David Huckfelt has been coming to La Crosse’s Root Note for eight years with The Pines, the acclaimed folk-rock band he formed with Benson and Alex Ramsey (sons of Bo Ramsey). It’s a place he loves, calling it “a beautiful little holdout and shelter for live music.”
When he performs there Dec. 14, though, he’ll be trying something new: a David Huckfelt show, featuring songs written on an island in Lake Superior.
Before joining forces with Benson Ramsey in Colorado a decade ago to form The Pines, Huckfelt was a lone wandering troubadour. He even put out a couple albums of his songs, which you might be able to dig up in Iowa City, Iowa, with some luck and a lot of persistence.
When Huckfelt felt like it was time to record a solo album after releasing five albums with The Pines, his bandmates were nothing but encouraging. “Our motto in The Pines has always been ‘Keep The Pines weird.’ That’s just us, being ourselves,” Huckfelt said in a recent phone interview from his Minneapolis home. “It’s funny to call it a solo record, though, when so many great people were involved in this.”
“Stranger Angels,” which will get its official release in February, was recorded at The Drum Farm, a recording studio created on a 110-year-old family farm near Menomonie, Wis. Huckfelt has made a lot of musical friends over the years and he invited quite a few of them to help him create recorded versions of his hauntingly atmospheric and poetic folk/rock songs.
“I really wanted to have a collective experience,” Huckfelt of the recording session, which took place over three days with the musicians staying at the farm.
Chief among the friends was co-producer and drummer J.T. Bates, who has been involved in all five albums by The Pines. “He always amazes me,” Huckfelt said. “He was the center of the band and the bringing these songs to life.”
He also had help from guitarists Michael Rossetto, Erik Koskinen and Jeremy Ylvisaker, bassist Darin Gray (Tweedy, William Tyler), vocal harmonies from Frankie Lee, Sylvan Esso’s Amelia Meath and Trampled By Turtles’ Dave Simonett, and Hammond organ from Phil Cook. He also got help incorporating otherworldly samples of folk field recordings from Andrew Broder of Fog.
Collecting old field recordings of folk songs is Huckfelt’s biggest addiction, he said, something he got hooked on in the early 1990s when Bob Dylan released a pair of stripped-down albums (“Good as I Been to You” and “World Gone Wrong”) consisting entirely of Dylan’s versions of traditional older folk and blues tunes.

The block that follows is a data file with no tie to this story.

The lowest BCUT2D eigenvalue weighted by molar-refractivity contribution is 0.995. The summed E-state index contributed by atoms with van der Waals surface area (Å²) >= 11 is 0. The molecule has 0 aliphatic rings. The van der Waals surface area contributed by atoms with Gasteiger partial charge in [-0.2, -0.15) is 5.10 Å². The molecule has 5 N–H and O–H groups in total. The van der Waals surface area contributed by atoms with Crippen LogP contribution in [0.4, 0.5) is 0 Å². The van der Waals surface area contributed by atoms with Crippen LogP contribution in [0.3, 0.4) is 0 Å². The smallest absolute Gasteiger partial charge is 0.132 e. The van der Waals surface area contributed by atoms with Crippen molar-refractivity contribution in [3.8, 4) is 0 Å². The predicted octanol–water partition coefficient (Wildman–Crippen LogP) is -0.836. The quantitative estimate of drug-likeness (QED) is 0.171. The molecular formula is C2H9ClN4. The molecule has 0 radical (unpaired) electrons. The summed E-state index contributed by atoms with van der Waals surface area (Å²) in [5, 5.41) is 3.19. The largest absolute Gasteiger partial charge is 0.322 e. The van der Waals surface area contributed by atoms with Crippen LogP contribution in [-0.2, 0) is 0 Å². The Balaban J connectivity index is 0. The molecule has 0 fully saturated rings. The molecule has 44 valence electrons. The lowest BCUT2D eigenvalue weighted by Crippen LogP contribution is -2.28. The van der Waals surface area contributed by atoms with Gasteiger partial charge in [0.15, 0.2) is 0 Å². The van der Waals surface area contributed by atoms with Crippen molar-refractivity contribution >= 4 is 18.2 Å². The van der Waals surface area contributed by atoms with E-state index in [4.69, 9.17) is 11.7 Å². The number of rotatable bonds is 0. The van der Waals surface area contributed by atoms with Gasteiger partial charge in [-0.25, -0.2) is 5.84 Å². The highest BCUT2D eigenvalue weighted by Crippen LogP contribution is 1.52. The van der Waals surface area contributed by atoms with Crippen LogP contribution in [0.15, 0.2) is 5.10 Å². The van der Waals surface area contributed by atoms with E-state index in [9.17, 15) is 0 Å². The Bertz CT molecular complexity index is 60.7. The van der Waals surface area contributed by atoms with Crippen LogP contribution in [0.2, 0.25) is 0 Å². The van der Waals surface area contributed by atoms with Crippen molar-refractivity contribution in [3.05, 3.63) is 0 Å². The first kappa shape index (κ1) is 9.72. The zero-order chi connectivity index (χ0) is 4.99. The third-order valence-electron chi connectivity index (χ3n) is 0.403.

Huckfelt was struck by those records, wondering why a songwriter of Dylan’s stature would record these old songs, so he started digging himself into the folk traditions and hasn’t stopped since. One of the most striking field recordings sampled on Huckfelt’s record comes at the end of “As Below So Above,” a spoken monologue from Belo Cozad, a flute player of the Kiowa tribe who speaks to the sacred and spiritual nature of sharing music.
“The spirit of that narrative sums up how I feel about music so much,” Huckfelt said. “There’s a purity to the transaction. It’s truly human to human.”
While the recording of “Stranger Angels” was a communal effort, Huckfelt’s writing of the songs was about as solo as you can get. He spent two weeks on Isle Royale as part of an artist residency, writing songs for 10 hours a day and coming away with 16 completed works, 12 of which are on “Stranger Angels.”
“In an ideal world, you wouldn’t need two weeks on an island just to write some songs,” Huckfelt said, but it was a big help cutting through the mental clutter that has accumulated over the years of making music and touring with The Pines.
While “Stranger Angels” doesn’t officially drop until February, Huckfelt will have some CD versions of the album available at The Root Note “album pre-release” show. At his recent Twin Cities pre-release concert, most of the people who helped him record “Stranger Angels” were part of his backing ensemble, which he calls Unarmed Forces.
Frankie Lee will be on the bill at the Root Note with Huckfelt, performing his own music and pitching in on Huckfelt’s set, but Huckfelt said he wasn’t quite sure who else from Unarmed Forces would be in the house. And that’s definitely cool with Huckfelt, who thrives on uncertainty and spontaneity.
“I love having a long wagon train and not exactly scripting who’s going to go along,” he said.